Questions about memory address


I have several questions about memory address…

First, I want to know the starting address (and end address or range) of global and shared memory spaces.

Is there a way to know the starting address of global memory space? Or, are they specified in some document? (Plz let me know)

In regular systems, I could know the addresses (including range) of stack space (e.g., 0x8000000), heap space, etc.

Second, look at the following example code.

void myHost() {

   // Note: "float *check" has global memory (I omitted the allocation part)


   // Load check to host memory

   // Print check


__global__ void myKernel(float *check) {

   int i, j;

   float temp;

   float a[4][4];

   float b[4][4];

// store memory addresses to check

   if (threadIdx.x == 0) {

	  check[0] = (int)a;

	  check[1] = (int)b;




__device__ void subKernel(float (*a)[4]) {

   // do nothing


Actually, check[0] had value 0, and check[1] had value 64. Can anybody explain the meaning of these values for me? (Why the memory address of “a” has 0?)

(Here, some strange thing happened: sometimes check[0] and check[1] showed altered values. That is, in some case, check[0] had value 64 and check[1] had value 0.)

In case when I tried “check[2] = (int)&i;”, I got a critical error. I guess this is because “i” is stored in a register, thus I can’t get its address.

If both a[4][4] and b[4][4] are stored in registers, how could I execute even “check[0] = (int)a;”? (So I don’t think a and b are registers)

I read some articles about local memory. The author said that normally automatic variables are stored in registers, and if the variables are too many to be held in registers, then global memory is used for them.

In this case, “a[4][4] and b[4][4]” are stored in global memory? (because I could do “check[0] = (int)a;”)

Third, if not the case (i.e., a[4][4] and b[4][4] are stored in registers), how can I pass them into “subKernel”? (I cannot know the addresses of registers!)

And how can I update the variables of registers (i.e., “i” and “j” in the above example) in subKernel?


I dont think you can find this out. How the addresses within shared and global memory are interpreted is dependent on the driver and hardware. There are those contexts, I think each would have its own virtual address space, and processes can attach it to access the same memory.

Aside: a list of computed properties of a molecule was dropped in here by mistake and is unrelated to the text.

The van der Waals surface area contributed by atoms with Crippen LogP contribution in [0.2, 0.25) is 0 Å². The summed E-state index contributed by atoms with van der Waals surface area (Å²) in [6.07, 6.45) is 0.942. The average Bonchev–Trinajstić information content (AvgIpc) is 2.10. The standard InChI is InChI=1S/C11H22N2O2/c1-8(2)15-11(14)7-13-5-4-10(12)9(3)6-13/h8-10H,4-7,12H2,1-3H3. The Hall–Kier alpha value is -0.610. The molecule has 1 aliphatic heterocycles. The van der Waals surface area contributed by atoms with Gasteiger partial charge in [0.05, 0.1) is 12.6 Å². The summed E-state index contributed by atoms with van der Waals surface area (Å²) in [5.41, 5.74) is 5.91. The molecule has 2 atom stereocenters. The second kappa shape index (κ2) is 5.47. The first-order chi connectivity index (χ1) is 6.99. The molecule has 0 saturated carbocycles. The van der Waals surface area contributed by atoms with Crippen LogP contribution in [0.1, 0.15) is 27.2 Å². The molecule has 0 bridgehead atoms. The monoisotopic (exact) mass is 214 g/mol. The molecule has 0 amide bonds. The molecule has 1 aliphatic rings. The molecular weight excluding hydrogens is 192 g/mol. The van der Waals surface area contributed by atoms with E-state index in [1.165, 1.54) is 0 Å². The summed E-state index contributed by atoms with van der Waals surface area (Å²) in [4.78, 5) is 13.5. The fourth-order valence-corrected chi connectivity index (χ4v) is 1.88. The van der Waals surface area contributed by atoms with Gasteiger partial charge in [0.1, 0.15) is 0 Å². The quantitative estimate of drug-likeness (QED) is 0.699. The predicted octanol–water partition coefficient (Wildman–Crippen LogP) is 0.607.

Shared memory is per block of threads while the kernel is running. The compiler takes care to distinguish different pointers and work with them correctly.
Again, it is implementation dependent, but I can guess from you experiment that local memory has a separate address space which is per block per kernel launch and you variables a and b reside there. Compiler and driver are free to allocate them in the order they like.

Any device function (subkernel) will be inlined into you kernel, so you can pass variables like i in and out by value and the compiler will optimize out unnecessary copying after inlining. I think so.

I can’t tell about taking address of local variables allocated to registers…

Register indexing is not supported. If you do something with variable indexing a local array like that, the compiler will push the entire array into “local memory”, which is really in the global memory space, but divided up so that each thread gets its own private storage. The main drawback to local memory is that it has the bandwidth of global memory (since that is physically where it is located), rather than the bandwidth of registers, which are much, much faster.

I would assume that register indirection through pointers would also force the value to be put into local memory rather than stored directly in the register file. (The compiler also spills registers to local memory if it thinks your kernel is using too much, or if you specify a register usage limit with nvcc options.)